Posted by: Brian Salisbury
It was quite some time ago, so long I can’t even remember the exact date, that I came into possession of a mini-poster for a film I hadn’t heard of. The poster was tinted red, bearing only the image of an ominous looking cabin surrounded by a forest. The title brandished across the top was therefore far from enigmatic: The Cabin in the Woods. All I knew was that geek luminary Joss Whedon was involved in this apparent horror film and that a small, but audible buzz was building. Turns out it was co-written by Whedon and Drew Goddard (the director of Cloverfield), who would also be directing Cabin. My interest was further piqued.
Then the film slithered underground like some ancient monster, a studio fell apart, and Cabin in the Woods suffered a revolving door of release dates with no end in sight. Why is this tale of commercial woe at all relevant to this review? The longer Cabin sat unreleased, languishing in industry purgatory, the longer my expectations and desire to see the film germinated in the dank darkness of disappointment…like a mushroom? Whatever plant or fungus one may decide to adopt here, the point is that by the time I actually sat down to watch this film during SxSW, I began to fear that I had somehow built it up to much. I began to fret that my intense urge to finally bear witness to the film I had built up in my head had created an impossible expectation to which this film, by no fault of its own, would not be able to live up. Somehow, The Cabin in the Woods managed to exceed a two-year gestating hype and knock me completely on my ass.
Posted by: Peter Hall
It was true last season when I said it. After the Season 2 premiere, the declaration still rings true: TRUE BLOOD is the best show on television. I’m not here to gush over the recent return to television, as engaging as it was, rather to address a comment Herc at AICN made, a comment that echoes sentiments I’ve seen in comment sections across the tubes.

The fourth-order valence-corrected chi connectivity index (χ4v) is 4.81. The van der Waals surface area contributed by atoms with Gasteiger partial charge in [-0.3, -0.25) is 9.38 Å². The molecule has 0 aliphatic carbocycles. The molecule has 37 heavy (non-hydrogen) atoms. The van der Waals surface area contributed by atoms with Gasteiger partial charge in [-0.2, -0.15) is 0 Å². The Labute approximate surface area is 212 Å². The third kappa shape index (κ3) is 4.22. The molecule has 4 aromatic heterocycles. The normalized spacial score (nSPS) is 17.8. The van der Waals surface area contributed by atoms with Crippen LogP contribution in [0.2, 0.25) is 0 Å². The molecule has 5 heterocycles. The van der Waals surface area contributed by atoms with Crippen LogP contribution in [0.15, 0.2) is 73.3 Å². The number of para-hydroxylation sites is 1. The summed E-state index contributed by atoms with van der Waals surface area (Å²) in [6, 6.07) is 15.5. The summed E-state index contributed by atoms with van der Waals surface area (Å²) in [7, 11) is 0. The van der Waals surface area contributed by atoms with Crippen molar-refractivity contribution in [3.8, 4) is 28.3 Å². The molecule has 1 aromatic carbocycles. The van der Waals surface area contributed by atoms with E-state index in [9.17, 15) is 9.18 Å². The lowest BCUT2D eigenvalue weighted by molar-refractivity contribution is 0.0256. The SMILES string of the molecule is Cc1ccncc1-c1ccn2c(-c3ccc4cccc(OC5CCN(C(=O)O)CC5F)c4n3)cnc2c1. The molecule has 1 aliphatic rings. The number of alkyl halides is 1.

Specifically, in his admittedly favorable preview of the S2 premiere, Herc expressed, “Bon Temps keeps reminding me of Sunnydale, and how much more fun Sunnydale was; “Buffy’s” plotting and dialogue were sharper and more graceful.”
Firstly, each a proxy for their respective show, Bon Temps is not Sunnydale and any contrast of the two is little more than rigor mortise clutching for a TV show that will never return. Aside from a female protagonist and vampire pro/antagonists, the two shows have nothing in common. The comparison cannot extend beyond foundation. It’s like saying New York City is much more fun than London, yet the only real tendon connecting the two are asphalt and sky scrappers. Each have distinct, mutually exclusive idiosyncrasies, to pretend they’re of the same ancestry and agenda is fruitless.
Pollination aside, I still don’t get how Herc can say Sunnydale is “much more fun” or that Buffy’s cobblestones are “sharper and more graceful”. Combined those comments imply that Alan Ball’s agenda is to be both boring and dull. Where Whedon’s was a world of teen aged apocryphal (mis)adventures and dealing with hormones, Ball’s is a world of dark acclimation to a new norm, levity being a natural byproduct of dealing with the unknown. BUFFY sought fun, TRUE BLOOD safety nets into fun for balance.
(Spoilers for both shows abound)